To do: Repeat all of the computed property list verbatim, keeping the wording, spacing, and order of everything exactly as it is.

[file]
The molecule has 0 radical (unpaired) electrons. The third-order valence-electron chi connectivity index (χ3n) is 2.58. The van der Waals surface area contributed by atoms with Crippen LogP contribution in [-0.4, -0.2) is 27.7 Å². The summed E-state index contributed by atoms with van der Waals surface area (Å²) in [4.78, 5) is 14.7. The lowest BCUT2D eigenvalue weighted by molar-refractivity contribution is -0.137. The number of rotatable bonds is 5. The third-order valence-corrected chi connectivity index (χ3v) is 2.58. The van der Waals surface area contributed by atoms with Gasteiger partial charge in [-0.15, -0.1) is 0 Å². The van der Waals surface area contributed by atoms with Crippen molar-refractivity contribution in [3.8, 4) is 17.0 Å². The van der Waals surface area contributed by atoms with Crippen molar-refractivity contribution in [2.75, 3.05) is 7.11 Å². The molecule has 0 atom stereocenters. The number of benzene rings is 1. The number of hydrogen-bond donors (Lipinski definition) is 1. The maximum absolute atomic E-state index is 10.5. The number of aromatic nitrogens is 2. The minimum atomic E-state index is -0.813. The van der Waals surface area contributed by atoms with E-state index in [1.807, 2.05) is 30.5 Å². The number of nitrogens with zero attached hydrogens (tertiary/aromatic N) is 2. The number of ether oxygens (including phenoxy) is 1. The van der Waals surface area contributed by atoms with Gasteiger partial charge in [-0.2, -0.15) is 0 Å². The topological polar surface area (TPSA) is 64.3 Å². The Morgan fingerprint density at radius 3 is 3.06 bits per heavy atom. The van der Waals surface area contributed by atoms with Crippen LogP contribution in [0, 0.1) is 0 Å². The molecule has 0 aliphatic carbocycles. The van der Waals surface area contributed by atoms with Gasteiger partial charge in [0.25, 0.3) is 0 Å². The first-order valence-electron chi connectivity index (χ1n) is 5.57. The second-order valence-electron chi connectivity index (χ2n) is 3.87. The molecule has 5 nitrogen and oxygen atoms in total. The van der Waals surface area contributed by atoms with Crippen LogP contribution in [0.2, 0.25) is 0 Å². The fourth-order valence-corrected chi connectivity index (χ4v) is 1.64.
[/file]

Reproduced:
The molecule has 0 radical (unpaired) electrons. The third-order valence-electron chi connectivity index (χ3n) is 2.58. The van der Waals surface area contributed by atoms with Crippen LogP contribution in [-0.4, -0.2) is 27.7 Å². The summed E-state index contributed by atoms with van der Waals surface area (Å²) in [4.78, 5) is 14.7. The lowest BCUT2D eigenvalue weighted by molar-refractivity contribution is -0.137. The number of rotatable bonds is 5. The third-order valence-corrected chi connectivity index (χ3v) is 2.58. The van der Waals surface area contributed by atoms with Gasteiger partial charge in [-0.15, -0.1) is 0 Å². The van der Waals surface area contributed by atoms with Crippen molar-refractivity contribution in [3.8, 4) is 17.0 Å². The van der Waals surface area contributed by atoms with Crippen molar-refractivity contribution in [2.75, 3.05) is 7.11 Å². The molecule has 0 atom stereocenters. The number of benzene rings is 1. The number of hydrogen-bond donors (Lipinski definition) is 1. The maximum absolute atomic E-state index is 10.5. The number of aromatic nitrogens is 2. The minimum atomic E-state index is -0.813. The van der Waals surface area contributed by atoms with E-state index in [1.807, 2.05) is 30.5 Å². The number of nitrogens with zero attached hydrogens (tertiary/aromatic N) is 2. The number of ether oxygens (including phenoxy) is 1. The van der Waals surface area contributed by atoms with Gasteiger partial charge in [-0.2, -0.15) is 0 Å². The topological polar surface area (TPSA) is 64.3 Å². The Morgan fingerprint density at radius 3 is 3.06 bits per heavy atom. The van der Waals surface area contributed by atoms with Crippen LogP contribution in [0, 0.1) is 0 Å². The molecule has 0 aliphatic carbocycles. The van der Waals surface area contributed by atoms with Gasteiger partial charge in [0.25, 0.3) is 0 Å². The first-order valence-electron chi connectivity index (χ1n) is 5.57. The second-order valence-electron chi connectivity index (χ2n) is 3.87. The molecule has 5 nitrogen and oxygen atoms in total. The van der Waals surface area contributed by atoms with Crippen LogP contribution in [0.2, 0.25) is 0 Å². The fourth-order valence-corrected chi connectivity index (χ4v) is 1.64.